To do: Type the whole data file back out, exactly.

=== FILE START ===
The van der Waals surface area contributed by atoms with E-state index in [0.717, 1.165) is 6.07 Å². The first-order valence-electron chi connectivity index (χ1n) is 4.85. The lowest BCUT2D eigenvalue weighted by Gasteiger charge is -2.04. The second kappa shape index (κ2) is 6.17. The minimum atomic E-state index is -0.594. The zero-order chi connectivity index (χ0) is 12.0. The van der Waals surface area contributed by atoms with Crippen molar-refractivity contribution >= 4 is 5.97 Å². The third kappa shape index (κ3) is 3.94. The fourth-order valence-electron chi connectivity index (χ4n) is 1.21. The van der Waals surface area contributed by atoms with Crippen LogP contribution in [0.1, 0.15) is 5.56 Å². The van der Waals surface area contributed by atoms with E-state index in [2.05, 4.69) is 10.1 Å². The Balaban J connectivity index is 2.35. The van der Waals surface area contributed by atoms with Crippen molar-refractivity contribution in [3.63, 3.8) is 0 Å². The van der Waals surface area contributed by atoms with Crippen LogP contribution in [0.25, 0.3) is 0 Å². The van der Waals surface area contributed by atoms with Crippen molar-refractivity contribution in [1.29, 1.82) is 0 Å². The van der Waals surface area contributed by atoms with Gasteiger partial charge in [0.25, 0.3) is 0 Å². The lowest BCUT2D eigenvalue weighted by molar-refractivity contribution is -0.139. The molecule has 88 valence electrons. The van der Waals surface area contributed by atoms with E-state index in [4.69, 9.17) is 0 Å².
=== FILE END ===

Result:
The van der Waals surface area contributed by atoms with E-state index in [0.717, 1.165) is 6.07 Å². The first-order valence-electron chi connectivity index (χ1n) is 4.85. The lowest BCUT2D eigenvalue weighted by Gasteiger charge is -2.04. The second kappa shape index (κ2) is 6.17. The minimum atomic E-state index is -0.594. The zero-order chi connectivity index (χ0) is 12.0. The van der Waals surface area contributed by atoms with Crippen molar-refractivity contribution >= 4 is 5.97 Å². The third kappa shape index (κ3) is 3.94. The fourth-order valence-electron chi connectivity index (χ4n) is 1.21. The van der Waals surface area contributed by atoms with Crippen LogP contribution in [0.1, 0.15) is 5.56 Å². The van der Waals surface area contributed by atoms with E-state index in [2.05, 4.69) is 10.1 Å². The Balaban J connectivity index is 2.35. The van der Waals surface area contributed by atoms with Crippen molar-refractivity contribution in [3.63, 3.8) is 0 Å². The van der Waals surface area contributed by atoms with Crippen LogP contribution in [0.25, 0.3) is 0 Å². The van der Waals surface area contributed by atoms with Crippen molar-refractivity contribution in [1.29, 1.82) is 0 Å². The van der Waals surface area contributed by atoms with Gasteiger partial charge in [0.25, 0.3) is 0 Å². The lowest BCUT2D eigenvalue weighted by molar-refractivity contribution is -0.139. The molecule has 88 valence electrons. The van der Waals surface area contributed by atoms with E-state index in [4.69, 9.17) is 0 Å².